On October 28, 2014, Justice Schmidt of the Kings County Commercial Division issued a decision in W.D.G.R. Properties, LLC v. Reich, 2014 NY Slip Op. 32799(U), interpreting Real Property Law S 223.
In W.D.G.R. Properties, the plaintiff sued for money due under a commercial lease. The court rejected the argument that the action should be dismissed because the plaintiff lacked standing, explaining:
As an initial matter, defendant argues that the plaintiff’s action should be dismissed pursuant to CPLR 3211 (a)(3) because the plaintiff lacks standing to commence this action . . . [because] the plaintiff fails to set forth how it is the successor in interest to the original landlord, and therefore cannot establish that it has a lease agreement with the defendant upon which it can seek relief.
In opposition, plaintiff maintains that it has standing to sue for unpaid rents under the lease agreement because the lease was “assigned” to it as well as to its prior successors in interest by operation of law pursuant to Real Property Law S 223. That statute provides, in pertinent part . . . :
The grantee of leased real property, or of a reversion thereof, or of any rent, the devisee or assignee of the lessor of such a lease, or the heir or personal representative of either of them, has the same remedies, by entry, action or otherwise, for the nonperformance of any agreement contained in the assigned lease for the recovery of rent, for the doing of any waste, or for other cause of forfeiture as his grantor or lessor had, or would have had, if the reversion had remained in him. A lessee of real property, his assignee or personal representative, has the same remedy against the lessor, his grantee or assignee, or the representative of either, for the breach of an agreement contained in the lease, that the lessee might have had against his immediate lessor, except a covenant against incumbrances or relating to the title or possession of the premises leased.
It is well settled that Real Property Law S 223 gives the grantee or assignee of the landlord of property the same rights and remedies against the tenant for nonperformance of the agreements contained in the lease as the original landlord would have had.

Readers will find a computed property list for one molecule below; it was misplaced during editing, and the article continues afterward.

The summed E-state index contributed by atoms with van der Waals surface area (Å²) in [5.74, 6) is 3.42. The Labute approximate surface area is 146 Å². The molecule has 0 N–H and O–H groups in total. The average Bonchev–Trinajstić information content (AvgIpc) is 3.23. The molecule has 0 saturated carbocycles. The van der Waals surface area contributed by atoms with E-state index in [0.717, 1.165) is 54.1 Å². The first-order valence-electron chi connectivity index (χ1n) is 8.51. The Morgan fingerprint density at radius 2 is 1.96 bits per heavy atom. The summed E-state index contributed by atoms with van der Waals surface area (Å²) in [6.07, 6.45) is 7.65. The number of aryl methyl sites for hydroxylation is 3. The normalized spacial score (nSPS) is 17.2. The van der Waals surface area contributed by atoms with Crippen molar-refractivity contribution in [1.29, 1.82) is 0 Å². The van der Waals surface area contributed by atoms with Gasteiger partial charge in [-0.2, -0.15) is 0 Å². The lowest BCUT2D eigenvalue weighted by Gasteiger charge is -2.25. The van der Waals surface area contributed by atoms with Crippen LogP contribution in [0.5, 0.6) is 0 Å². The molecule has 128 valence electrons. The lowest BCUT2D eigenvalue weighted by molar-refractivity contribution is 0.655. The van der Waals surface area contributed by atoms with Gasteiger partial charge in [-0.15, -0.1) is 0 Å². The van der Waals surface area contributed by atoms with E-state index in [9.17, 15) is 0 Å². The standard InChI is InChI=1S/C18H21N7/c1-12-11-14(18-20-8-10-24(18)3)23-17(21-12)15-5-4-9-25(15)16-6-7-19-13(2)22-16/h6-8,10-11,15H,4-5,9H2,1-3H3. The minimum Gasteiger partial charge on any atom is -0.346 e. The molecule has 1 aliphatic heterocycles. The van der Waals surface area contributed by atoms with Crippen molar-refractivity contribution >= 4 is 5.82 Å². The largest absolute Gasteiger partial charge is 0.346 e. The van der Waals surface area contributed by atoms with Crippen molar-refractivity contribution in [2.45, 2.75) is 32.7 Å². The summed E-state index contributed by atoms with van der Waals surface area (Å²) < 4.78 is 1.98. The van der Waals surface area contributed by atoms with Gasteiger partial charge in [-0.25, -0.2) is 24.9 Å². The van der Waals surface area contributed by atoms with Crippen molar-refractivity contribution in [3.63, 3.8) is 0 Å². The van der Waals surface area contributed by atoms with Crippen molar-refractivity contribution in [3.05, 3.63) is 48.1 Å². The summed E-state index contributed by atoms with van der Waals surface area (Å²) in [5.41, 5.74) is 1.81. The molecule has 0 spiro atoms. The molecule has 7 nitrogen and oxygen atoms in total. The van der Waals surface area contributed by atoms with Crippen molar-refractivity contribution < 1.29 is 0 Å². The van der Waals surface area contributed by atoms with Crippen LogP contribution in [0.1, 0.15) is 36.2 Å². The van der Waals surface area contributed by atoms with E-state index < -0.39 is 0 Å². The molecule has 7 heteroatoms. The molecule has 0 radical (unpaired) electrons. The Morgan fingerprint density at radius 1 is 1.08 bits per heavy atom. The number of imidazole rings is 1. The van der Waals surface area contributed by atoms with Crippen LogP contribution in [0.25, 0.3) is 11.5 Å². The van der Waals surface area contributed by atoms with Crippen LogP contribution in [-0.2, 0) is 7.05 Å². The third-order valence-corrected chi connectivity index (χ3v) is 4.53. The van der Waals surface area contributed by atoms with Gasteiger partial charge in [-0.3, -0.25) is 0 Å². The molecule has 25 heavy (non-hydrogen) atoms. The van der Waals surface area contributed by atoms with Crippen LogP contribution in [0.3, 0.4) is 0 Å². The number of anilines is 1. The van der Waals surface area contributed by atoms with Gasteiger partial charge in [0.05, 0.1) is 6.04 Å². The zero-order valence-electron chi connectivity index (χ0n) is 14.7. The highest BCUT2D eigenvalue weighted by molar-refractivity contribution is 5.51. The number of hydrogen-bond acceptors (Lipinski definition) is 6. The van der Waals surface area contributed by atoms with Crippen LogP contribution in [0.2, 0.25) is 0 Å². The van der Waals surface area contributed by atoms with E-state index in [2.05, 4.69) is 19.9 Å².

(Internal quotations and citations omitted). The trial court went on to find that the plaintiff had met its burden of establishing an unbroken chain of interest from the defendant’s original landlord. It further explained that:
[C]ontrary to defendant’s contention, upon each transfer of the premises, Section 223 of the Real Property Law gave to the new owner all of the rights which the prior owner had in the subject premises and in the lease. The owner of leased property may sell it and if there is no reservation the grant conveys the lessor’s interest in the lease. Since the property was transferred without any reservation, a formal assignment of the subject lease was not necessary to transfer all of the grantor’s rights in and under the subject lease. The conveyance[s] . . . were all transferred by deeds without any reservation. As such, pursuant to Real Property Law section 223, MRP Lieberman’s initial interest in the subject lease with the defendant was transferred to each new owner of the premises, including the plaintiff.
(Internal quotations and citations omitted) (emphasis added). The court went on to address the defendant’s additional argument that even if the lease
was assigned to plaintiff by operation of law pursuant to Real Property Law S 223, plaintiff no longer has standing to prosecute this action since it has transferred title to the subject property and is no longer the record owner. In this regard, defendant refers to a deed, dated January 27, 2014, pursuant to which the plaintiff conveyed title of the premises to an entity known as 102 West End Ave. Development LLC.
Contrary to defendant’s contention, plaintiff has not lost its standing and rights under the lease including the right to prosecute this action. It is undisputed that the plaintiff was the fee owner of the demised premises from August 31, 2004 until January 27,2014. As set forth above, Real Property Law S 223 gives the grantee or assignee of the landlord of property the same rights and remedies against the tenant for nonperformance of the agreements contained in the lease as the original landlord would have had. Moreover, section 223 applies to rent accruing subsequent to a transfer of the owner’s fee interest and not for rents accrued prior. Therefore, the plaintiff has standing to seek recovery of rents that accrued during its ownership of the property — the date the property was transferred to it up until January 27,2014, the date the property was conveyed to the new owner, 102 West End Ave. In its amended complaint, plaintiff alleges that the defendant failed to pay rent and other fees as of November 1, 2012 and thereafter. Plaintiff has standing to prosecute an action to recover any unpaid rent that accrued prior to the plaintiffs sale of the property.
(Internal quotations and citations omitted).